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Screw miles per hour, we need feet per second

Illustration for article titled Screw miles per hour, we need feet per second

Measuring a car's speed by the miles it covers in an hour is as obsolete as the buffalo nickel. Drivers need a speed measurement that reflects our go-anywhere-fast lifestyle. We must replace miles per hour with feet per second. Before it's too late.


Next time you're out driving in your Plymouth Lancet or Lamborghini Inspector Rebus or whatever, look at the speedometer. What's the number read? 30 miles per hour? 40 miles per hour? 90 miles per hour? 175 miles per hour? What do those numbers even mean?

Miles-per-hour numbers have little to do with our bodies' sensory response to forward motion. As much as the inner-ear's spacial-orientation center knows, we could just as well measure a car's speed in degrees Kelvin, or microfortnights or Hoppus feet.


Add to that, every car built since the late 1980s feels slower than the speedometer's reading suggests. You know it's true. Just think about how often you've looked down and been surprised at the number on the speedo, then realized you're at the laundromat.

Still, we measure speed in miles per hour because that's what all the speedometers say (at least in the U.S.). But why?

Illustration for article titled Screw miles per hour, we need feet per second

Back in the 19th century, stagecoaches ran on a timetable derived by calculating how long it took a coach to travel the distance between violent armed holdups. When trains came along, we employed the same measurement, even though some people back then thought passengers would suffocate if a train went over 20 mph. Those people must have felt pretty silly sitting on board in their diving helmets when trains started hitting 30, 40, 50 mph.


But now, as cars travel independently of fixed stations or stages, the quantity of ground we cover in one hour seems far less important than how much ground we're covering right this second. Especially when the guy in front of us just jammed on his brakes to avoid a hedgehog, while cueing up Scorpions' "Rock You Like a Hurricane" on Spotify.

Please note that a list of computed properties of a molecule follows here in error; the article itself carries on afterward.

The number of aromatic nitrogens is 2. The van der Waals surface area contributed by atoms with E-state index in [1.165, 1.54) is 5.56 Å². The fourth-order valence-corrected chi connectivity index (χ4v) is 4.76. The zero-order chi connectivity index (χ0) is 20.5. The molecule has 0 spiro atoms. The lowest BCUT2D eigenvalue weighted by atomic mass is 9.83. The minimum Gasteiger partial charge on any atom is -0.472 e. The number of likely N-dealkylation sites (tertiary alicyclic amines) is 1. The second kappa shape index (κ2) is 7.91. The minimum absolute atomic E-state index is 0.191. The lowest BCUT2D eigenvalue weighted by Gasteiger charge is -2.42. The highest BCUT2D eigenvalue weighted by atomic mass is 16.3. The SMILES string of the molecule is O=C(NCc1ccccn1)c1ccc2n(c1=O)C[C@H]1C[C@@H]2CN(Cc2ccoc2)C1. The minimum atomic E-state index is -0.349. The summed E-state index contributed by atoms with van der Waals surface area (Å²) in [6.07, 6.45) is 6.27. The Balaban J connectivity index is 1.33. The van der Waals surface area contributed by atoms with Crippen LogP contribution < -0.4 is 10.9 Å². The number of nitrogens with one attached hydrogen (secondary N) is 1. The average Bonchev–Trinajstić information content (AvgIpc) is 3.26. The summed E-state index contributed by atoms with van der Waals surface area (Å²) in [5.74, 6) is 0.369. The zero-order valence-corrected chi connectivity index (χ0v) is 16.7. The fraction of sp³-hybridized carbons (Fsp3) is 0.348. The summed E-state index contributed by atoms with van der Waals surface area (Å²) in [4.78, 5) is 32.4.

Imagine yourself whooshing down a highway, not at 68 mph, but at 100 feet per second. Count one-Mississippi and you've just dispatched the span of 100 foot-long hot dogs. Count 10-Mississippi and you've just screamed past the Eiffel Tower, laying on its side. Count 100-Mississippi and you've just stopped to ask some guy with six teeth and a hook arm how to get back to the interstate.


Make sense now?

Slapping a number on something indeed affects our perception of its intensity. In Ireland a few years ago, amid a controversial switch from Imperial units to metric, a judge reduced a speeding charge against motorist David Clarke, who'd been busted flying down a road in County Donegal at 180 kilometers an hour. Clarke was about to lose his license until the judge realized his speed didn't look quite so bad in miles per hour, so he let him off with a warning.

Illustration for article titled Screw miles per hour, we need feet per second

Of course, if Clarke had been caught going 164 feet per second, he'd be kneeling on the floor of his cell in Kilmainham Gaol warming his hands over a whale-blubber candle. OK, that's probably not the best example.


But perhaps we'd forge a closer connection to speed if we considered how many feet we're knocking off at each tick of the pocketwatch, instead of how far we can drag a coach full of dowagers across Oklahoma in an hour. Maybe then we'd prove ourselves capable of driving as fast as our technologically advanced vehicles would like to take us, without once in a while smashing each other into short stacks of buckwheat pancakes.

Anyway, it's time for a change. This old, miles-per-hour thing is rapidly turning quaint. I don't know about you, but lately I've found myself caught between the present and the past, saying things like, "Here, Martha. In the span of one hour, we shall navigate 65 broad miles! Is not the caprice of mankind terribly keen?"

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Andy Sheehan, StreetsideStig


...I lol'd.